I spent several days in mid-March in this charming southern town with my fit 79-year-old mother to jointly celebrate our birthdays. We appreciated so many aspects of Charleston, aka The Holy City, aka Chuck Town: long, enjoyable walks through town to view the beautiful old homes and churches; the friendly and relaxed demeanor of the locals; the enchanting gardens and wonderfully-displayed window boxes; the many historical plantations and town-homes available to tour; and an over-abundance of outstanding restaurants, both old and new, with chefs and staff clearly passionate about their trade.
Charleston absolutely did it for me. Who knew it was such an awesome city?!! Well, clearly MANY since it has been named the number 1 city in the U.S. four years in a row by Conde Nast, but it hadn’t been on my radar until all the hype.
I met my mother at Charleston International Airport after a two hour flight from JFK on Jet Blue. I got a great deal last winter and paid $117 round trip for the ticket. My mother’s flight on United from Denver, connecting through Houston was slightly longer in time and price: 6 hours with the layover and $375 rt.
It took approximately 3 minutes to get from my gate to our cab. Even with construction going on inside the airport. The cab ride was a quick 20 minutes to our inn, The Governor’s Inn. I initially regretted booking this B&B which is the former home of Edward Rutledge, a signer of the Declaration of Independence and a South Carolina governor, when I realized that it truly is a B&B and not a small inn as first thought. The act of ringing a doorbell to enter gave me my first clue. I’m not exactly a big fan of sitting with strangers around someone’s dining table every morning, making small chat. But the charm of the staff, the friendly housecat “New”, the fabulous breakfasts, lazy afternoons spent on the covered porch enjoying complimentary wine and sweets, and the proximity to the old town quickly won me over. Even the mornings spent with strangers were less painful than anticipated… the guests met during our stay were interesting and intelligent empty-nesters who provided us with some worthwhile ideas for our weekend itinerary.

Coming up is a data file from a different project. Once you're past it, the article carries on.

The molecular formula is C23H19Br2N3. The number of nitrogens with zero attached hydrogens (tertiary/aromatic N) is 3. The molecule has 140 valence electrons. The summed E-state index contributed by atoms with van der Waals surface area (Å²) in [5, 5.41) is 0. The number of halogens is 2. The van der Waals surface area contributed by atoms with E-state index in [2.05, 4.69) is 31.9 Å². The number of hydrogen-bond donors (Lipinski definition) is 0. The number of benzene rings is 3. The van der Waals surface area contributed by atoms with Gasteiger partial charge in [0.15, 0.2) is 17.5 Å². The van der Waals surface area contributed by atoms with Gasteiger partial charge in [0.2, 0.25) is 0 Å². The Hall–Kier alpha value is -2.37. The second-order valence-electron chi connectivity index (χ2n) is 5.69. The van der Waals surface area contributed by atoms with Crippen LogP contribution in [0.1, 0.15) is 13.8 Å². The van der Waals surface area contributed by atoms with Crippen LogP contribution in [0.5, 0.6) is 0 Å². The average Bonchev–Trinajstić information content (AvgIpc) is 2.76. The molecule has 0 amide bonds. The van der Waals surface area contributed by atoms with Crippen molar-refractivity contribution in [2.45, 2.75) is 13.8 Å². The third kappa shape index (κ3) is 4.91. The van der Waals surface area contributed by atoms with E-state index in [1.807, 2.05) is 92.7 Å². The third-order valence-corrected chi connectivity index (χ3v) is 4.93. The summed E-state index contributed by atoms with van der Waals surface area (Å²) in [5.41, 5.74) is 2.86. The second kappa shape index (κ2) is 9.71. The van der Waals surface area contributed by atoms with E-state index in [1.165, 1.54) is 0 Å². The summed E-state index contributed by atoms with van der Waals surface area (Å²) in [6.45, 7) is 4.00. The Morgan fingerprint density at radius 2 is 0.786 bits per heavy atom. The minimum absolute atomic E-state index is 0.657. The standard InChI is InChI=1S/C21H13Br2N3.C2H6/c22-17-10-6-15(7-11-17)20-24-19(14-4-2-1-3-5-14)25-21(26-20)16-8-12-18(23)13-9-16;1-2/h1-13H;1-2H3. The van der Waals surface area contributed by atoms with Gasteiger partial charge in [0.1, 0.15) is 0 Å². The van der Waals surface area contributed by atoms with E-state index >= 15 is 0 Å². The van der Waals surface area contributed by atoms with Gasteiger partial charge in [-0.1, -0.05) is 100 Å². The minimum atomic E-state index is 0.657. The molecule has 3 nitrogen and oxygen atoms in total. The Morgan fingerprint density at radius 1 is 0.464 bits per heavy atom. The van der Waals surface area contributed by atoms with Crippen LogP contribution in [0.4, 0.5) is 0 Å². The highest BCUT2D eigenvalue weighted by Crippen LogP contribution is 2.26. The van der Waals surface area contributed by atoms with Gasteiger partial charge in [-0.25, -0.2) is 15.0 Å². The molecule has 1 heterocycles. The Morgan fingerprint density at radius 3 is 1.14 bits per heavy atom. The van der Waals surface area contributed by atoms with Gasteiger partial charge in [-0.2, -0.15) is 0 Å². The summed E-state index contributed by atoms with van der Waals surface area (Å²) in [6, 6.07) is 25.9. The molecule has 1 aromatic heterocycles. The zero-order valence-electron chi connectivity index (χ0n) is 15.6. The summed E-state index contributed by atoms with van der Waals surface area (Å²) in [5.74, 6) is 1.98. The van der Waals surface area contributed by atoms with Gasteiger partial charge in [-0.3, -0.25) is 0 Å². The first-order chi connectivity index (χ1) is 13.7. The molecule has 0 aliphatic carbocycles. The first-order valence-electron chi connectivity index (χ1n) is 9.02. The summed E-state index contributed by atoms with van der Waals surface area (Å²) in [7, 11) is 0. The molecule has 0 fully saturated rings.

Our first excursion from the inn confirmed it’s fortuitous location for us since we did not have a car; it was an easy walk to everything we hoped to see in town. I rented a car for 2 days but only as a means to drive to the plantations outside of town and also to visit the low country town of Beaufort.
My short-list for Charlestown
- Husk: Named America’s best restaurant by Bon Appetite in 2011, Sean Brock’s modern take on low-country and southern cuisine was our most anticipated restaurant experience. We did enjoy it immensely but it was not our favorite of the trip.
- F.I.G.: The acronym stands for Food Is Good, but it is clearly an understatement, as this James Beard restaurant winner was our number one pick. I booked a couple weeks prior to our visit which was a wise decision. Our waiter, who was young, knowledgeable with plenty of southern charm, gave us some fabulous suggestions… my mother was a bit nervous about the raw fish starter that he raved about, but both of us still talk about the wonderful explosion of flavor we experienced in this one small dish. Chef-owner Mike Lata opened a second restaurant called The Ordinary. I wish we had eaten there as well… hopefully there will be another trip here in my near future!
- S.N.O.B.: Acronym names seem to be the trend here. This one stands for Slightly North of Broad. Good vibe here, but our least favorite food-wise.
- Hominy Grill: This is a casual eatery known for it’s traditional low-country food. I highly enjoyed my shrimp and grits. Another good place for low-country cuisine is Magnolia’s, though more high-end in price and atmosphere.